Hey I'm trying to add pairs of numbers into an array by placing them into objects then putting the objects into the arrays but I seem to be having a problem with some part of my code. When I run the following example I just get the following back : [Example$Pair@1fc4bec, Example$Pair@dc8569, Example$Pair@1bab50a and so on...] can someone tell me why this is happening and how do I go about just printing the contents of the arraylist out correctly?

import java.util.*;

public class Example{

  ArrayList<Pair> ar1 = new ArrayList<Pair>();

  public static void main(String args[]){
    Example example = new Example();

    example.createArray();

  }

  public void createArray(){
    for(int i = 0; i < 5; i ++){
        ar1.add(new Pair(i, i+1));
    }

    System.out.println(ar1);
  }

  class Pair{
    int x = 0;
    int y = 0;

    public Pair(int a, int b){
        x = a;
        y = b;
    }

  }
}

Java is trying to print your Pair instances, which it does by calling their toString() method. All classes inherit one from Object, which just returns the name of the class and it's hash code, eg Example$Pair@1fc4bec
To print something more useful, override the public String toString() method to return something useful, eg x + ", " + y

Comments
Correct and to the point.

I had a look around for the string override and came across an example of using getters to obtain the information. I've changed the print to :

for(Pair pair : ar1){
    System.out.println("no1: " + pair.getVal1() + ", No2: " + pair.getVal2());
} 

and changed the pair class to :

class Pair{
    int x = 0;
    int y = 0;

    public Pair(int a, int b){
        this.x = a;
        this.y = b;
    }

     public int getName(){
        return this.x;
    }

    public int getMarks(){
        return this.y;
    }

}

Is this the shortest/easiest way of doing it or will the string override be better?

public class Lecture implements Serializable {

public String title;
public String startTime;
public String endTime;
public String day;
public boolean classEnabled;

public Lecture(String title, String startTime, String endTime, String day, boolean enable){
    this.title = title;
    this.startTime = startTime;
    this.endTime = endTime;
    this.day = day;
    this.classEnabled = enable;
}

Next, you need to make a default constructor since serialization seems to require that. The last thing is you need to write your object out to a file. I usually use something like the following. Note this is for saving a game state so you might not want to use the cache directory.

note:(put a savestate)

final File cache_dir = this.getCacheDir(); 
final File suspend_f = new File(cache_dir.getAbsoluteFile() + File.separator + SUSPEND_FILE);

FileOutputStream   fos  = null;
ObjectOutputStream oos  = null;
boolean            keep = true;

try {
    fos = new FileOutputStream(suspend_f);
    oos = new ObjectOutputStream(fos);

    oos.writeObject(this.gameState);
}
catch (Exception e) {
    keep = false;
    Log.e("MyAppName", "failed to suspend", e);
}
finally {
    try {
        if (oos != null)   oos.close();
        if (fos != null)   fos.close();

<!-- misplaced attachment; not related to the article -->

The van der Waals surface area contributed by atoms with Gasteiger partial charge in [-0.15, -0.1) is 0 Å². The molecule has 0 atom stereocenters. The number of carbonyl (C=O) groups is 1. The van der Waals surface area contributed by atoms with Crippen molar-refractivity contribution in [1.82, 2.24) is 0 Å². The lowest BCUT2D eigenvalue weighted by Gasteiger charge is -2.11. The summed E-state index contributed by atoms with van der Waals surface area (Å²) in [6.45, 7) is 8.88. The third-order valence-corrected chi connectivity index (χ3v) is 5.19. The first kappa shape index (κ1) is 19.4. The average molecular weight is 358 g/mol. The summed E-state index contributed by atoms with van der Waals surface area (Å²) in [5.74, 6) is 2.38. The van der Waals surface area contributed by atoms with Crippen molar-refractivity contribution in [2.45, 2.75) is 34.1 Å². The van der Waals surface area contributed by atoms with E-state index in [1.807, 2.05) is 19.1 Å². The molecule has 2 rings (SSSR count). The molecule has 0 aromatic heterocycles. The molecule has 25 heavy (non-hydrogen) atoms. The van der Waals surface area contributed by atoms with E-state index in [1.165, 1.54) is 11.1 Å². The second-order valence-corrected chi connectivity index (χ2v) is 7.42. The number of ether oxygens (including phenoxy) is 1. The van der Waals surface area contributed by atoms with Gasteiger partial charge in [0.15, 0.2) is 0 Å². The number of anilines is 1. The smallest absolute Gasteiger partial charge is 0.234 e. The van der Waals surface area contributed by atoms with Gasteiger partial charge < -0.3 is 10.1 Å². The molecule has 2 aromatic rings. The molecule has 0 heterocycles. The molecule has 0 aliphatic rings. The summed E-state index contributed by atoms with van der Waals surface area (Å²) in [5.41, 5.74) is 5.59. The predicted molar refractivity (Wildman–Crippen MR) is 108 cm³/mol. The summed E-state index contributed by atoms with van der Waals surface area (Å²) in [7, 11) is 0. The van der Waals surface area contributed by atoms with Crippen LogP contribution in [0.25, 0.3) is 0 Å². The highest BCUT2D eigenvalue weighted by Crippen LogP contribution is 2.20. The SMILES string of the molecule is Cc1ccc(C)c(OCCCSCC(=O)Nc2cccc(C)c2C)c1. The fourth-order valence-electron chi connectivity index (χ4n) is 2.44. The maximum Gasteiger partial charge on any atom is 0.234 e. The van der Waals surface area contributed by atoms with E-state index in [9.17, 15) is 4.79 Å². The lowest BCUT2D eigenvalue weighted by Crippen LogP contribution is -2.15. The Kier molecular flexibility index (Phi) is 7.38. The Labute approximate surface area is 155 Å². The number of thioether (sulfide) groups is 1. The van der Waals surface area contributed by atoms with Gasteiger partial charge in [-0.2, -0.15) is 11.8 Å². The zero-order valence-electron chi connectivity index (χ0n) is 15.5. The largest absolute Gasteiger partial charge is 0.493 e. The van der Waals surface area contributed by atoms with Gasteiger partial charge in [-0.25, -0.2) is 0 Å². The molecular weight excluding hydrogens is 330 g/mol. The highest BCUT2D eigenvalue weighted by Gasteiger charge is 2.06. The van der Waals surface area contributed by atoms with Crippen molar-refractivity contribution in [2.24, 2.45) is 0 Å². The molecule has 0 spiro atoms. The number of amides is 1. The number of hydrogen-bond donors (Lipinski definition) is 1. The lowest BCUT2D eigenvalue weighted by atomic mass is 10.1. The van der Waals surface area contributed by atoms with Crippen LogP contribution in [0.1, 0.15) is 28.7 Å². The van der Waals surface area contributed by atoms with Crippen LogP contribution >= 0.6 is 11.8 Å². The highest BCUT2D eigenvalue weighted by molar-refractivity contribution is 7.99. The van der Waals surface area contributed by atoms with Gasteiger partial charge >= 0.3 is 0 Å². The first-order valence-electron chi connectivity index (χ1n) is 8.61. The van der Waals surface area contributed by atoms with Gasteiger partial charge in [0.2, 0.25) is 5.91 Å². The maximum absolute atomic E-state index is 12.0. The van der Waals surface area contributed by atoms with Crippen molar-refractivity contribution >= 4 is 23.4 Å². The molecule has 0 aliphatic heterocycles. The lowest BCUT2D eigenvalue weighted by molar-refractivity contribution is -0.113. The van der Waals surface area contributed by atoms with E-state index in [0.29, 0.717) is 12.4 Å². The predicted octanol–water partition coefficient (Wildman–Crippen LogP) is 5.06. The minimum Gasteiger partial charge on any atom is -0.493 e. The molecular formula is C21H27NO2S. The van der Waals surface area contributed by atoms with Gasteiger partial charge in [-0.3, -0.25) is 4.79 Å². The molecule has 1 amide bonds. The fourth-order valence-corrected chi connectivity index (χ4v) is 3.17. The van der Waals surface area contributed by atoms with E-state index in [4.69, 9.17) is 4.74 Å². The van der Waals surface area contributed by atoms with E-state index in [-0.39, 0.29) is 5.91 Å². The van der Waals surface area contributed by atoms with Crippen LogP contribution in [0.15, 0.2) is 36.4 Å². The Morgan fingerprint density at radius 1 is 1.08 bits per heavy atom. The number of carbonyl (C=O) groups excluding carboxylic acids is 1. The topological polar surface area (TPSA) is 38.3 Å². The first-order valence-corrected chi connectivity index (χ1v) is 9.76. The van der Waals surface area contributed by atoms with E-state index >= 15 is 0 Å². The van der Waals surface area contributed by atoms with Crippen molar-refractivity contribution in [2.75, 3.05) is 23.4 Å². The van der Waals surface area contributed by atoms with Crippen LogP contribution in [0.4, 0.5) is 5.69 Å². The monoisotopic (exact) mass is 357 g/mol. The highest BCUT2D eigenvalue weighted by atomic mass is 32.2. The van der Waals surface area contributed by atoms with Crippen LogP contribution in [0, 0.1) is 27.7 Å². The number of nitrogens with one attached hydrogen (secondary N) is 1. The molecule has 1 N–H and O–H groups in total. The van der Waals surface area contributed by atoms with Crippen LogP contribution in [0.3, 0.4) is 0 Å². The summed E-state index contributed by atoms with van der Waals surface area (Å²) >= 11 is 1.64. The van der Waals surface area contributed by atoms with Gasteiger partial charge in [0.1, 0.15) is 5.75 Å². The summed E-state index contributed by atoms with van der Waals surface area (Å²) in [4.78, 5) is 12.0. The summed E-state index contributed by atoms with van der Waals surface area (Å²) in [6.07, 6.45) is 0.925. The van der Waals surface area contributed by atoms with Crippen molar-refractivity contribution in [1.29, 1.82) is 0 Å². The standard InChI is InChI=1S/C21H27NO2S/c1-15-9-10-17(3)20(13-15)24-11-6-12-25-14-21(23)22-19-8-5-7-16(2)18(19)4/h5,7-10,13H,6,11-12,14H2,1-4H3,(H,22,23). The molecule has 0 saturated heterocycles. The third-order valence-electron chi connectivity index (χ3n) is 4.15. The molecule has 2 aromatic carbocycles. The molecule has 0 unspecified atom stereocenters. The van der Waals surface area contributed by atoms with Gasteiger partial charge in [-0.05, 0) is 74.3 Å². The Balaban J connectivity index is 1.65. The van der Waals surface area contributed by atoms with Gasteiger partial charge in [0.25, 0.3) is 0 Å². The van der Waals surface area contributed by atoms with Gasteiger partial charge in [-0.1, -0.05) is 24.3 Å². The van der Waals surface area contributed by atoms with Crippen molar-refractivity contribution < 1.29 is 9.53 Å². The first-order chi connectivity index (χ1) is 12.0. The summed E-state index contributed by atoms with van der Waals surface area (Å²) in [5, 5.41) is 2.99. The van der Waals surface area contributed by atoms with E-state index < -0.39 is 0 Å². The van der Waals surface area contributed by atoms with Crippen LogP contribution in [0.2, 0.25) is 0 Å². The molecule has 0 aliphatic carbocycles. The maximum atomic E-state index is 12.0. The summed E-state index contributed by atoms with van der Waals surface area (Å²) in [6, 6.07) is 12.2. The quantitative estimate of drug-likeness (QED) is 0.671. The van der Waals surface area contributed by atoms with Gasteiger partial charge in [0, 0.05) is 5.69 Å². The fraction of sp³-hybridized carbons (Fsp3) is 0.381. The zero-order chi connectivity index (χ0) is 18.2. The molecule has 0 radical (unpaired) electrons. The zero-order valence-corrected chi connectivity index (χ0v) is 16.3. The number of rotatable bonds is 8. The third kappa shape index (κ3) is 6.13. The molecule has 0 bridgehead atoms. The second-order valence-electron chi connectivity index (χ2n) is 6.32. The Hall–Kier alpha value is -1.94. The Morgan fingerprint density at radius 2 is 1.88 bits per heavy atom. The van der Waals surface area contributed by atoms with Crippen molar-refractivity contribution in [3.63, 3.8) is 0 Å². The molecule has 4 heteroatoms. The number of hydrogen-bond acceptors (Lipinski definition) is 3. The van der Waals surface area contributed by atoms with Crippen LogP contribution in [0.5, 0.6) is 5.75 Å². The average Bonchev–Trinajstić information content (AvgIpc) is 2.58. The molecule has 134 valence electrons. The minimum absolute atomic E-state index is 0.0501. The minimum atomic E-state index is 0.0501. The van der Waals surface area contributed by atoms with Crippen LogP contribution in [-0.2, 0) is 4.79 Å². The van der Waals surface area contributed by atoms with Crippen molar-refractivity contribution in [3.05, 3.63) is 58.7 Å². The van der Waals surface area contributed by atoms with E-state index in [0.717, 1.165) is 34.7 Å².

if (keep == false) suspend_f.delete();
    }
    catch (Exception e) { /* do nothing */ }
}

Is this the shortest/easiest way of doing it or will the string override be better?

Overriding toString in Pair would be much easier. Then you could just print the list with System.out.println as you were trying to do before, and it would give you the result you expected.

I will need to be able to loop through the individual values soon though. I'm going to need to check every x value from each object in a loop, so toString wouldn't really help on that approach ?

No, not that requirement, but toString is always a useful thing to do.
For that requirement you would normally have a public int getX() method in the Point class, so you can call that for every Point in the loop.

Optional (ignore if you want): if you chose to make Point immutable by declaring x and y as final and setting them in the constructor then you can simply make them public and forget about accessor methods

ah okay then, I don't nessecarily need it for this project now but I will look into it if it's going to be useful for something else. I don't really understand how to access objects that I've stored in the array though. For example I need to be able to change the values of certain y values given the corresponding x value. So say I have an object in there (5, 23) and I want to change the y value of any object in the array with the x value of 5 to a 17 so it now be (5,17). I've got it searching the array and finding whether or not the x value exists, but not sure how to change the y value linked to it?

I'm using the following code to go through the arraylist searching for the X value. I'm not sure how I'd use similar code to yours to acomplish it? I just get array required but arrayList found errors?

int location = 5;
int newY = 17;
for(Pair pair : ar1){
      int pairVal = pair.getValue();
      if(pair.getLocation() == location){
        //change the corresponding Y Value to the newY value


        break;
      }
    }

Managed to do it in the end using a for loop similar to yours ! Cheers

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